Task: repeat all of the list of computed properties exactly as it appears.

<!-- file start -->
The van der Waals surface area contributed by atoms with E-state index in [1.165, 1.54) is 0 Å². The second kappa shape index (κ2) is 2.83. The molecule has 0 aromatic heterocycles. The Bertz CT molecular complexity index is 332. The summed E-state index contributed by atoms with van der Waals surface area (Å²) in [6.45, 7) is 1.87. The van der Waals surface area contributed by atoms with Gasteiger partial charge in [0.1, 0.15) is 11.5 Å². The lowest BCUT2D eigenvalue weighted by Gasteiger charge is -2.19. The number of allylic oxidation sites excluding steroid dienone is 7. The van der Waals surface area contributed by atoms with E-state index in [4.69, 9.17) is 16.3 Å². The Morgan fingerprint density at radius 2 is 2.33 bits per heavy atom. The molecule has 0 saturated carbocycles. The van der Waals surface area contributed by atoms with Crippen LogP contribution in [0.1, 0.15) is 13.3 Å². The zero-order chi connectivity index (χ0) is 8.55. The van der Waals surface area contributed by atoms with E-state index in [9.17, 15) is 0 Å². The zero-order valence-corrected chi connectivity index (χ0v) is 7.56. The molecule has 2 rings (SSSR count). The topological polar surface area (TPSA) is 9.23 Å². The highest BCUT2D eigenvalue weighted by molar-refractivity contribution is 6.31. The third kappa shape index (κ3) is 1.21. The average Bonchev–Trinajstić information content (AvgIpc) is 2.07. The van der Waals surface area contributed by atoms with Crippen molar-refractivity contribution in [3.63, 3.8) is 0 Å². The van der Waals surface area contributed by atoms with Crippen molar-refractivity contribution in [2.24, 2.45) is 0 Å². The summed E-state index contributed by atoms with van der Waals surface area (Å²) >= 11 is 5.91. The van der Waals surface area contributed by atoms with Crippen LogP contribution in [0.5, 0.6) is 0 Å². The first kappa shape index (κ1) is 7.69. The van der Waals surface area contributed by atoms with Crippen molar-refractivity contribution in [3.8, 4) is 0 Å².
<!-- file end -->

The van der Waals surface area contributed by atoms with E-state index in [1.165, 1.54) is 0 Å². The second kappa shape index (κ2) is 2.83. The molecule has 0 aromatic heterocycles. The Bertz CT molecular complexity index is 332. The summed E-state index contributed by atoms with van der Waals surface area (Å²) in [6.45, 7) is 1.87. The van der Waals surface area contributed by atoms with Gasteiger partial charge in [0.1, 0.15) is 11.5 Å². The lowest BCUT2D eigenvalue weighted by Gasteiger charge is -2.19. The number of allylic oxidation sites excluding steroid dienone is 7. The van der Waals surface area contributed by atoms with E-state index in [4.69, 9.17) is 16.3 Å². The Morgan fingerprint density at radius 2 is 2.33 bits per heavy atom. The molecule has 0 saturated carbocycles. The van der Waals surface area contributed by atoms with Crippen LogP contribution in [0.1, 0.15) is 13.3 Å². The zero-order chi connectivity index (χ0) is 8.55. The van der Waals surface area contributed by atoms with E-state index in [9.17, 15) is 0 Å². The zero-order valence-corrected chi connectivity index (χ0v) is 7.56. The molecule has 2 rings (SSSR count). The topological polar surface area (TPSA) is 9.23 Å². The highest BCUT2D eigenvalue weighted by molar-refractivity contribution is 6.31. The third kappa shape index (κ3) is 1.21. The average Bonchev–Trinajstić information content (AvgIpc) is 2.07. The van der Waals surface area contributed by atoms with Crippen molar-refractivity contribution in [3.63, 3.8) is 0 Å². The van der Waals surface area contributed by atoms with Crippen molar-refractivity contribution in [2.24, 2.45) is 0 Å². The summed E-state index contributed by atoms with van der Waals surface area (Å²) >= 11 is 5.91. The van der Waals surface area contributed by atoms with Crippen LogP contribution in [0.5, 0.6) is 0 Å². The first kappa shape index (κ1) is 7.69. The van der Waals surface area contributed by atoms with Crippen molar-refractivity contribution in [3.8, 4) is 0 Å².